- Paris Flash
- Real Estate
By CHARLES RICHARDS
No one on the Paris City Council was caught by surprise when city manager John Godwin unveiled his proposed 2012-2013 budget on Wednesday that included more than $40,000 for raises “for certain selected employees based on actual performance.”
In June, within three weeks of taking over as city manager, Godwin convened a workshop session of the council so he and the council could understand where each other was coming from.
He told the council he would be asking for “a pot of money” for merit raises for city employees.
“I’ll tell you ahead, so you’ll be prepared, it won’t be for all 325 employees,” he said.
“It will be for the best of the employees. It won’t be across the board. Probably 20 percent of the employees will get a merit raise,” he said.
Godwin said he included $27,296 out of the general fund and $13,165 out of the water and sewer fund to pay for merit raises “for certain exceptional employees.”
He told eParisExtra that when he decides who will get the raises, he won’t announce it, “because I don’t want to embarrass the ones who don’t get it.
“I like the idea of pay for performance. That doesn’t mean I’m always opposed to across-the board raises. Sometimes those are necessary; sometimes those are appropriate. But I’m not proposing anything like that this year,” he said.
Personnel costs are the city’s biggest expense – 64.6 percent. The proposed merit raises would increase that by one-eighth of 1 percent.
Nothing is included in the budget for retired employees, who were receiving an annual cost-of-living adjustment (COLA) until 2008.
“That’s something I think you need to talk about as a group — maybe not tonight,” Godwin said.
About 20 retirees came to the Aug. 13 meeting of the council asking for a restoration of the COLA benefits. Costs keep going up, but they are on a fixed income and their check hasn’t gone up in four years.
“We have a lot more retirees than I originally thought. I thought we had about 40 or 50, and it turns out we have 165,” Godwin said.
“There’s different ways to address that. There’s the ‘big fix,’ which costs huge amounts of money — seven figures kind of money,” he said.
The city manager noted that the council might consider giving retirees a one-time stipend “which I think has been done once before.”
Giving all 165 retirees a one-time check of $500 would cost the city $82,500. To give them an adjustment for the cost-of-living increase in the past year alone would cost about $125,000, Godwin said.
Godwin proposes three new positions — a part-time planner, a new crew leader for lien lot mowing “so we can do more of those,” and a new parks drainage employee.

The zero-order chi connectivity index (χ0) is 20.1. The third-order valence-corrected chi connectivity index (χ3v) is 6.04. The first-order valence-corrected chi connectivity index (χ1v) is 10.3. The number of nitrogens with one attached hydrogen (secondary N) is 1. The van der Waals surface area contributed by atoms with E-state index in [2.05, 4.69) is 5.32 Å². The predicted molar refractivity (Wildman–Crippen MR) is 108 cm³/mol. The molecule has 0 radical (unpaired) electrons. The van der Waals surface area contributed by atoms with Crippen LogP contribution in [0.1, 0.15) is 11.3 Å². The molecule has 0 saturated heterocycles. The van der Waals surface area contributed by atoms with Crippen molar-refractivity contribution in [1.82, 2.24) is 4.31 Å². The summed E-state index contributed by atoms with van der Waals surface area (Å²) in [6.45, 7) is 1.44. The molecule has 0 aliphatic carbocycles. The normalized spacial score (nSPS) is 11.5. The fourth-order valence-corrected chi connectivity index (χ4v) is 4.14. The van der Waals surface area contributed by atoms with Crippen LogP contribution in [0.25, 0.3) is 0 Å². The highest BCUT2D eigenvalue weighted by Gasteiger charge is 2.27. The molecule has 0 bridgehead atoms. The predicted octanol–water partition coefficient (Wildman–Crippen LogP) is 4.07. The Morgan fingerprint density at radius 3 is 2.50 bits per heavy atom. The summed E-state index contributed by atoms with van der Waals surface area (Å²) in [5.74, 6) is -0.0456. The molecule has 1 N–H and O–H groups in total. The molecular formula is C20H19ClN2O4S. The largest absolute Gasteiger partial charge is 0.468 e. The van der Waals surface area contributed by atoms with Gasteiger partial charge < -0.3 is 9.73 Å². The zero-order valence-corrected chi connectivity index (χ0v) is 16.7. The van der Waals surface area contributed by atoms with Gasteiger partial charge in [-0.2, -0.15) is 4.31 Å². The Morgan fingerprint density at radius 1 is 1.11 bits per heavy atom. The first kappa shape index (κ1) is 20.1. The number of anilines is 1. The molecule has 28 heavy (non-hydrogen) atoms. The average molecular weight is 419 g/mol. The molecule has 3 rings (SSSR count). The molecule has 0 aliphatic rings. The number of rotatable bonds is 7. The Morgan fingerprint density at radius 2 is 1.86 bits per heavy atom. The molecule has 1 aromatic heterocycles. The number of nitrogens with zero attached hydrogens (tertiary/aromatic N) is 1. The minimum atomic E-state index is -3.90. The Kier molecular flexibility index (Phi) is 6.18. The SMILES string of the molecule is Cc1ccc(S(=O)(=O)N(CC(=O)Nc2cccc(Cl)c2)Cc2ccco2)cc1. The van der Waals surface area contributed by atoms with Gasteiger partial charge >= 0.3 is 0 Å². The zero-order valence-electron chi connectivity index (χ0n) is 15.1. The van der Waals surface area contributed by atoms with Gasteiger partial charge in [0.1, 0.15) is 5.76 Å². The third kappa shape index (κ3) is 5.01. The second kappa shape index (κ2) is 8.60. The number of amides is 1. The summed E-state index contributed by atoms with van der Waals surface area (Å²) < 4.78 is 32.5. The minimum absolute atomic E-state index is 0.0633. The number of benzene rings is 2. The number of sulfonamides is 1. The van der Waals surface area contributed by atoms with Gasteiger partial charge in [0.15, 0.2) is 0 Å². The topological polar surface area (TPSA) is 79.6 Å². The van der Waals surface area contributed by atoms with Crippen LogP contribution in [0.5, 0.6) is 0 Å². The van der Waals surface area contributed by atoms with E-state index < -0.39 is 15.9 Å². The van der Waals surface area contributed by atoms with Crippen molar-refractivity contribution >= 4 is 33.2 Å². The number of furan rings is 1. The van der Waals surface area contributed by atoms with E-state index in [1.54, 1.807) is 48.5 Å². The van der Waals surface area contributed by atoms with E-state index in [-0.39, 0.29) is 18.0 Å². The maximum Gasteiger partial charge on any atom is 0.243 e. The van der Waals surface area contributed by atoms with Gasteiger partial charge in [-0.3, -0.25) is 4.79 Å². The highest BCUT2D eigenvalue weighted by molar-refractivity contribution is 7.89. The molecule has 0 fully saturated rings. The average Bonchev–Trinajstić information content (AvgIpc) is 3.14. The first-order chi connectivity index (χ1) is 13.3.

The new crew leader is the only entirely new full-time position, he said.
“I propose not budgeting that until April 1 so that we’ve got that person on next year during the mowing season. He would have two people working for him so they could mow more lots more quickly during the summer months,” Godwin said.
The new parks drainage employee “is a bit unique. It works out so that in the summer time, he does a lot of park mowing and right-of-way mowing, and in the winter he does more drainage projects,” the manager said.
“That’s not a new net employee, because I propose to take that employee from either water or sewer, or from the streets department and transfer him into the parks department. It would give us another person in the parks department to help with mowing and help with trench work.”
The city manager said there are eight people in the parks department and 35 in water and sewer, “and I think a person in parks more than we need him in water and sewer.”
Godwin said a planner is needed to help the city with its strategic plan.
“We have an individual who is very interested in coming here. He’s very interested specifically in Paris. He thinks Paris has a lot of things to offer. I propose a part-time planner, who would come aboard approximately the beginning of November,” Godwin said.
No new positions were added in either the fire department or police department, both of which have had high turnover, Godwin said.
The majority of the turnover in the police department seems to be at three to seven years, Godwin said, “so we’re looking at maybe an extra seniority step in there so there’s another pay bump” that might keep officers to stay here for a career.
“Once they’ve been here for a while, officers tend to stay here, but at three or four or five years, and the officer is young, he’s got opportunities, and unfortunately a lot of the time you’ll lose some really good people,” the city manager said.
There’s also turnover among dispatchers, “and turnover leads to overtime,“ Godwin said.
Godwin said he’s looking into including some shift pay for dispatchers to make the job more attractive.
“People are more mobile nowadays, and so we lose good police officers and lose good firefighters. We just can’t do everything at once; we can’t just throw money at it,” he said.
“Neither one of those is the solution. What we do need is do some things to try to organize those departments and restructure some things and try to improve our longevity and retention of those people.”
The fire department budget includes almost $25,000 for training.
“As a result of the high turnover in the fire department, we have younger firefighters in a lot of cases that comparable cities,” Godwin said.
“We have energetic, young, strong guys out there, but the number of fires and and scenes and activities and real-life situations they work, the more training they need. So over time, we need to increase training for the fire department and some other areas as well.”
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